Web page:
Silver vs Gold Violin G String: Can you hear the difference? | Violin Lounge TV #376

by | Jul 29, 2020 | 23 comments

Looking for a great sounding G string for your violin?

I demonstrate and compare the Thomastik Dominant, Pirastro Evah Pirastro Gold Silver and Gold G strings. What’s your favorite?

I always spent $ 64 on just my violin G string and I wondered about cheaper alternatives.

That’s why I decided to compare my gold G string to the silver G string by the same brand and type: Pirastro Evah Pirastro Gold. It shows the difference between a silver and gold G string.

Also I compared it to another silver G string: the popular Thomastik Dominant.

Looking to improve your playing on the G string? Here’s my tutorial on how to reach all the notes, get a big sound and lush vibrato on the G string.

Watch my comparison between the Thomastik Dominant vs Fiddlerman string sets right here.

For those who requested about the Czardas I played: Here’s a full tutorial with sheet music download.

Guide to buying violin strings

If you’d like to read a lot more about violin strings, what they’re made of and see a lot more string reviews, check out this violin string buying guide.

Let me know in the comments if you could hear the difference and what’s your favorite!


  1. Tonia van der Helm

    I liked the gold immediately, then the silver . When you played the Dominants, it was a different sound completely. On hearing the video a second time, I would probably buy the silver Evah’s.

  2. Romain Rabot

    I liked the sound of the Gold G string on your violin. It was fuller, richer and more powerful. The Silver was brighter, and felt easier to produce tone on, but the sound is more ‘on the surface’ and lacks depth. From my experiments with those strings, I decided that which string or even which set of stings you use depends not only on the violin but also on the set up – the bridge and sound post and perhaps even the tail piece.

    At the moment I use Evah Pirazzi Perpetual strings with with the metal (chrome on steel core) A string.

  3. Robert Virden

    The gold wounded muffled like you were in the basement not clear and distinct. The silver had a very clear sound and would be the one that I would purchase. The Dominants had a much less desirable sound.

    • Sonia

      I thought the gold was much more complex than the other strings. The silver lacked some depth but was clearly better than the dominant. It would depend who was playing it, what the violin was like and even the music genre being played.

  4. Sydnie

    I liked the gold the best. Nice and warm.

  5. Sheila

    Listening on my iPad, which may not be the best way to hear the differences in the strings, I found the gold Evah sounds fuller on the upper part of the G string.

    • Joy

      I liked the gold and silver both.
      The gold is warm and soft. Would sound nice with bright, happy pieces.
      The silver has a crisp, clear sound. It also sounds sad, like it would cry at the drop of a hat.
      For the price range the Dominant is in, it does it’s job. It sounds nice.
      When I shop for replacement strings I’ll definitely consider the Evah Pirastro silver and/or gold.
      Thanks Zlata, I really enjoy your videos! Keep up the good work!

  6. Paul Sorensen Violins

    The Gold is by far the best
    Full sound, overtones, and powerful presence.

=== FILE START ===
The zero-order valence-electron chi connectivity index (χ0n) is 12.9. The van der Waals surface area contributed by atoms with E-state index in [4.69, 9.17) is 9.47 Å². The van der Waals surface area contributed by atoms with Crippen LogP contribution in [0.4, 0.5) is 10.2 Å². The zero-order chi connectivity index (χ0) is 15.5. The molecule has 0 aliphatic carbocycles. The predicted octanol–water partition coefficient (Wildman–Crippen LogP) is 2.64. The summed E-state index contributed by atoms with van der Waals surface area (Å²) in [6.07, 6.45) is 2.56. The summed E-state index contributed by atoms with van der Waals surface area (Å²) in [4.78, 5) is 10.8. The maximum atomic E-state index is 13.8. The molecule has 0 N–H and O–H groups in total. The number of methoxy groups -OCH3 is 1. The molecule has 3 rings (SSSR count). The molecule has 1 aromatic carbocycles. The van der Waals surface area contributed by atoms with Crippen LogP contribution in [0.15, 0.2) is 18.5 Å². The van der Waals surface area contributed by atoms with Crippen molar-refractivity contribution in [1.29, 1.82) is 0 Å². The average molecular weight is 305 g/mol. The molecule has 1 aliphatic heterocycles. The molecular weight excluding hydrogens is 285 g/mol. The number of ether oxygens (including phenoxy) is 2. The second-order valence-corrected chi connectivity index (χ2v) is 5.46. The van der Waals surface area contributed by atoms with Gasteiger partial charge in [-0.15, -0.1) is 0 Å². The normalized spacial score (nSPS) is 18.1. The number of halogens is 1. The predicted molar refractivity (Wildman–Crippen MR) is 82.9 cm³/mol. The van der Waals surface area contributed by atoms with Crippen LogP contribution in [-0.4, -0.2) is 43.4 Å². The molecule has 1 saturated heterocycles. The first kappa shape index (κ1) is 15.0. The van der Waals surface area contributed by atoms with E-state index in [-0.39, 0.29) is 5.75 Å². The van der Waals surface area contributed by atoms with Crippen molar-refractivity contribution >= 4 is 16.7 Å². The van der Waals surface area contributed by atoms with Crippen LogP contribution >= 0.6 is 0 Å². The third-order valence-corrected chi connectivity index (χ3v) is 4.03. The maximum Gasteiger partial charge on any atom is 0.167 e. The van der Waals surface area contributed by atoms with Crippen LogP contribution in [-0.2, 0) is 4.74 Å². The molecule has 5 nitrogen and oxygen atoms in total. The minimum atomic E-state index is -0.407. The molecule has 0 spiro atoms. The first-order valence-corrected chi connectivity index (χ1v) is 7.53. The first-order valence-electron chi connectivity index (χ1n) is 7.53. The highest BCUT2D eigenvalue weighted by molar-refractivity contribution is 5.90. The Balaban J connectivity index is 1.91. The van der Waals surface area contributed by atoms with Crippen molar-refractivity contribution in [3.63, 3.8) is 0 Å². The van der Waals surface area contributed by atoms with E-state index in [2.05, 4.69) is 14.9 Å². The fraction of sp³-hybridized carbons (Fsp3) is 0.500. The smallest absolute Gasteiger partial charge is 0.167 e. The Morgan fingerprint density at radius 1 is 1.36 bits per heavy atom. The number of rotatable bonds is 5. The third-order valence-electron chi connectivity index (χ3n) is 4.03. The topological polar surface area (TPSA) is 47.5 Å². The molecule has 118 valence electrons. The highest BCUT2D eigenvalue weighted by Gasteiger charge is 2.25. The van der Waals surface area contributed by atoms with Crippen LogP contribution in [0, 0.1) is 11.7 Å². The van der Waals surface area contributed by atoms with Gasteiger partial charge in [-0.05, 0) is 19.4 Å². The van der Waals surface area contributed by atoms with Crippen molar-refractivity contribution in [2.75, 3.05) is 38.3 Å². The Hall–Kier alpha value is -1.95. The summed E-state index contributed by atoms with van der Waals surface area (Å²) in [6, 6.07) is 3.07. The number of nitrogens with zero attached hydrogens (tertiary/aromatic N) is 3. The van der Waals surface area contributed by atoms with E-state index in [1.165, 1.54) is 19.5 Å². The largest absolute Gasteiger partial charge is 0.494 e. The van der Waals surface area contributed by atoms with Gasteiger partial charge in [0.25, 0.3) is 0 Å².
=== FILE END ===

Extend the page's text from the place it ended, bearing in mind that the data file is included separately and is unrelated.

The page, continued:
I suspect also it has a bigger dynamic range and easier to play.

  7. Tim Brown

    I immediately noticed the gold produced a clearer crisper sound, and was also sounded to me , more responsive. It also seemed to have a user range of dynamics. I am so interested to see that some responders found the silver string clearer! On balance I found the gold slightly better, but probably less “easy on the ear” . So many factors interact, I agree with others that it depends on all of them.

    • Violinist Zlata Brouwer

      Yes, I’m still doubting between them and it’s very interesting to see what different people hear differently.

  8. Lusa

    I’m not a professional violinist but my vote would be on the silver if your piece needs more clear and immediate distinction; the warmer gold is nice and would be a good choice for some pieces but perhaps needing to change strings frequently – cost is a consideration. I like Dominant brand but the G on that brand is not my choice as I found I had to work very hard for a good sound and also needed to replace that string more frequently than the other Dominant strings of the same set.

  9. Stewart

    Hello Zlata,

    Well done another fine and very interesting video.

    The P Gold did sound a little broad and not so focussed but then the P Silver sounded more focussed. Perhaps the speed and width of vibrato needs to adapt to the string, what do you think ?

    Now as you know I have a German 1886 Strad (I know its just the model but the date is still correct at least!).

    I have a Jargar Silver G and the pulling power is awsome but only playing up to 3rd position; next year will try 5th position (Whistler Book). Also a Jargar E complemented with Pirastro Flexocor Permanent D and A.

    At last I have found an almost perfect mix of strings for my violin and present ability

    Enjoy a well earned rest with your beautiful family.

    • Zlata

      Thank you, Stewart, yes, I think the playing can adapt to make the string sound optimal.

      • David C

        I think both Evah Pirazzi ‘Gold’ and ‘Silver’ G strings are beautiful in their own rights. The Golden G string is more rounded than the Silver, but lacks the clarity that the Silver delivers. As an all purpose G string, I would favour the Silver G 🙂

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